10.3 / May & June 2015

Five Poems


In dreams, I never get to say the rest
(it’s drawn to moon, swallows men whole).

Instead, carbon paper, my fingers say, the body
remembers; it’s a filmy copy of what is on top.

A forest green, we think, say my eyes,
a relief. We sometimes tire of being a window.

Nothing as cold as that, my lungs say, perhaps
it is eternal house fire, black smoke, black ash.

My tongue is dry and forgets the usual—water,
please, more water.


Peninsula of my father,
if you can call me queen
without utterances of a wolf,
a burial shroud must be woven
I will gladly call you
home—hand out chrysanthemums
when the time is right.

Otherwise, drown me (this water
is too thin to submerge
any land). The truth is

there were many men on a ship
and I thought one was my father.
For him, I would have crossed
a small ocean. Every morning after

dreaming, I walk in a circle.
I come back to where I started,
like I’m supposed to.

I never left you, fatherland,
so tell me (something is always
to be taken, right?), must I trade
this poem for an unstrung bow,
a loom for a lighthouse?

Moving In

I have loved many things:
flower shavings, creaking
doors, my own crummy mouth.

This is no different.

We will keep ourselves tucked
in a drawer, between yolk-stained
neighbors and the grandfather factory.

Somewhere I can learn to take
the bus by myself, break a paring
knife with the skin of an apple.

I will scratch the wooden walls,
and your countrymen
will laugh at my salty
foreign roots.

I know, after a while you
will forget pennies,
remember how to love
sweet winter orange.
I know, you will want something
you can sink your teeth into.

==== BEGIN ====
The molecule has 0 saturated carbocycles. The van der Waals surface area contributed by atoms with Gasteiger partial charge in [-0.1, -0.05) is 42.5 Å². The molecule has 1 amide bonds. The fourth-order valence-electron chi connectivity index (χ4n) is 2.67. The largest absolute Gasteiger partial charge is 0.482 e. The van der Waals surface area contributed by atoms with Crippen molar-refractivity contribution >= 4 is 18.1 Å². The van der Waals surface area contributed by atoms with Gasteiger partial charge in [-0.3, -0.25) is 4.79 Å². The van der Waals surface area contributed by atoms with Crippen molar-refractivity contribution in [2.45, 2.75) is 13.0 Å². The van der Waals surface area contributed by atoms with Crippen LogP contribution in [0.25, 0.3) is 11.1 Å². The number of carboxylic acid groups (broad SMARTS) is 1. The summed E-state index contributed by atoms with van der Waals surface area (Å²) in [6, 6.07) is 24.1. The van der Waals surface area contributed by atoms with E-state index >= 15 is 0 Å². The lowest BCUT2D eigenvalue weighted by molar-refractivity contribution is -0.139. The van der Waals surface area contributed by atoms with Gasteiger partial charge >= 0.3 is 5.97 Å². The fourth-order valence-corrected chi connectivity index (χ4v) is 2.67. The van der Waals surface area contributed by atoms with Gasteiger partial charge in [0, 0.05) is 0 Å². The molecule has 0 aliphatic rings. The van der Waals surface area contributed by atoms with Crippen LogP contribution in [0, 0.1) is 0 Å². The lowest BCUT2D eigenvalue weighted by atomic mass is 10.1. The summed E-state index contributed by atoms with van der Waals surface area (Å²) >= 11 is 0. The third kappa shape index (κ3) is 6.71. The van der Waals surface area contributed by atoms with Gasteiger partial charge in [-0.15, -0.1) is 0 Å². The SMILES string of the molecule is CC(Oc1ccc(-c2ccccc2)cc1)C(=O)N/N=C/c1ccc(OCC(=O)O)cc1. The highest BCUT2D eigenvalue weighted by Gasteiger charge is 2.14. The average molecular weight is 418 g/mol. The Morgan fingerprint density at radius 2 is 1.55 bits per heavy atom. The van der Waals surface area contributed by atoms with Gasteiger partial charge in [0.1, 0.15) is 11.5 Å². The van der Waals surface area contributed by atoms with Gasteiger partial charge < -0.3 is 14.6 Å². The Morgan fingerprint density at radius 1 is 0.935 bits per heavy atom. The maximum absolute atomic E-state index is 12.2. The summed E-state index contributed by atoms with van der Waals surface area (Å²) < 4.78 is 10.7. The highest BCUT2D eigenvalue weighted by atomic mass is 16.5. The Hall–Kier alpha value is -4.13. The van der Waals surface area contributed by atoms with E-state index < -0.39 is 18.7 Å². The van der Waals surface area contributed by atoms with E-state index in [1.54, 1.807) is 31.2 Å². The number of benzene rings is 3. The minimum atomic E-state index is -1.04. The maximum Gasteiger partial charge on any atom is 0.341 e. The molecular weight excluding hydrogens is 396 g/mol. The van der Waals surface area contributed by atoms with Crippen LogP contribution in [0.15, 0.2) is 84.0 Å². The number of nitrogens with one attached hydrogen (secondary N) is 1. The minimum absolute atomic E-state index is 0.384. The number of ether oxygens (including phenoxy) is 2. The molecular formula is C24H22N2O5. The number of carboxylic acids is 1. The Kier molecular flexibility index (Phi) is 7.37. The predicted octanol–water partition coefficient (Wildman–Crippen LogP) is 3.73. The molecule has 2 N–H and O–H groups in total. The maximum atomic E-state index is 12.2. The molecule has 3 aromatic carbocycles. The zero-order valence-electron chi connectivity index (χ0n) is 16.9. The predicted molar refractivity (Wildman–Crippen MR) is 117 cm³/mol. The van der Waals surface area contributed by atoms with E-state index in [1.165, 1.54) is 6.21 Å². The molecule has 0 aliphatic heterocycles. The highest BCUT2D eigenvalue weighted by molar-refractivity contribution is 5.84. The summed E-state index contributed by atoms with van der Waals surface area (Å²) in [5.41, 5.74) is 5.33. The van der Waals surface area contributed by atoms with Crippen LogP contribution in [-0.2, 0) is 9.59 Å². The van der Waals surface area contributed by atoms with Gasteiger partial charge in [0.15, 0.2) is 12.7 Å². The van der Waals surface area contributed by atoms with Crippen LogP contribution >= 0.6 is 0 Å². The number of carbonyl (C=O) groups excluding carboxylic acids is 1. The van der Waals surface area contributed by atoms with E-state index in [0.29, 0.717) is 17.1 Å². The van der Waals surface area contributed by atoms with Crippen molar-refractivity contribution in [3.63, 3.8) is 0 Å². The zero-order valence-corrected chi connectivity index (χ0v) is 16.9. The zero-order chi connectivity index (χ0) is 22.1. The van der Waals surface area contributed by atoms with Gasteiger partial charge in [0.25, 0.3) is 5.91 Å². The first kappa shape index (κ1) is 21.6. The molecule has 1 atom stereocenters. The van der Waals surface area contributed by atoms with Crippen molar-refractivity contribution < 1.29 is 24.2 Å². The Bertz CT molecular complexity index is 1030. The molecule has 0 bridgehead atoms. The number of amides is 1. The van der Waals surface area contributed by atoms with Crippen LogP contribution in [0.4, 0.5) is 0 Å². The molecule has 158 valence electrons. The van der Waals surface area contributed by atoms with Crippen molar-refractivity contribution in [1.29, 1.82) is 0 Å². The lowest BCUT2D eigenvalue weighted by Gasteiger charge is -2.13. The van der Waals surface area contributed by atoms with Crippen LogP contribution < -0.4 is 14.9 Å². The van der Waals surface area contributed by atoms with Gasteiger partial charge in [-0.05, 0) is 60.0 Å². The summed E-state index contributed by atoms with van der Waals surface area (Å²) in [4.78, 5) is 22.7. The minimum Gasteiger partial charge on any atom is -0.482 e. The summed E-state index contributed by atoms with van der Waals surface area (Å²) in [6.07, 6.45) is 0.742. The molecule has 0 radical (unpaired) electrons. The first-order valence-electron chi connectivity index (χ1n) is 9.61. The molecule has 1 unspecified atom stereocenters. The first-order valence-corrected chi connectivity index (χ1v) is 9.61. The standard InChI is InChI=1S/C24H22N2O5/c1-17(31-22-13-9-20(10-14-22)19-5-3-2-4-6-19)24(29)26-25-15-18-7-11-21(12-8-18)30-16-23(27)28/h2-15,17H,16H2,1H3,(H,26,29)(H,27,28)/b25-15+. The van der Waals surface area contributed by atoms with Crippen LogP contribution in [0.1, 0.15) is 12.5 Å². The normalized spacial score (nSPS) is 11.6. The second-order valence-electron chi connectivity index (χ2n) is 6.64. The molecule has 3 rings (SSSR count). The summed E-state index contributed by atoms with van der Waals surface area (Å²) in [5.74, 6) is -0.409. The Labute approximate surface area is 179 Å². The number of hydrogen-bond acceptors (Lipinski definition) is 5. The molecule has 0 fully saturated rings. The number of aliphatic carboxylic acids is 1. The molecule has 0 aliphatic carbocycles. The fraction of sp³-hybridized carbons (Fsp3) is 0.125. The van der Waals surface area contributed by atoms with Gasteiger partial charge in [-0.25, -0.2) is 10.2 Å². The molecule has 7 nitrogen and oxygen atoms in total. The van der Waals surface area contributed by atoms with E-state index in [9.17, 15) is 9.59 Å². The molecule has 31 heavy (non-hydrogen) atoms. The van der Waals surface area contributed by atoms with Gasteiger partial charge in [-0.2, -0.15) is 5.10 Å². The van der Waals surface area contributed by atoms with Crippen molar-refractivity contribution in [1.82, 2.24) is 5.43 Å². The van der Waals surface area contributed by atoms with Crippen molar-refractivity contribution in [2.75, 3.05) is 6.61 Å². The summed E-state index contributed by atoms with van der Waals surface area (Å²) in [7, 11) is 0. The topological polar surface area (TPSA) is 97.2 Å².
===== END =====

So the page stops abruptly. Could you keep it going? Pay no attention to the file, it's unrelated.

Forget wet iron—I can slow
time with my arms—pomegranate
fingertips, the propane tank moon.
To me, there is the tip of a river.
The nothingness of water
a lesson taught by a bank.
Here is when I become a tourist
in my own body. Please wake me
when it’s autumn, when the azaleas
mark my pavement in stains.
Please, feel quotidian in my mouth.

Hantai’s Journal

I woke up a painter, and scratched this
onto linen stretched across the floor,
it became an ocean of rose—waves
carved by the creases in my hands.

          In the beginning was blank canvas,
          then Pollock drowned it in drizzles of green
          which became earth, scrawls
          of yellow that became sunlight.

I am a fisherman. My boat is full
at sundown, not because the water is thick
with my prey (foreign to Noah’s ark),
but because I spring from bed early and fish.

          On the first day, Malevich created
          the black square, which swallows all
          things and it was good enough for him.

I thought myself a painter, who could bleed
a pond from cupped hands. But
I am a fisherman, I catch the extant
and their carcasses froth from my boat.

          14 billion years ago, when the universe
          was as small as I feel when I get out of bed—
          no, even smaller—Kusama’s nets were cast,
          sprawling forward, like spilled paint.

Helena Chung is an undergraduate studying poetry in the Writing Seminars at Johns Hopkins University. Her work appears in Vector Magazine and Raw Feet: D.C. Teen Voices. In the summer of 2014, she was a runner-up in the New York Times Found Poetry Contest.
10.3 / May & June 2015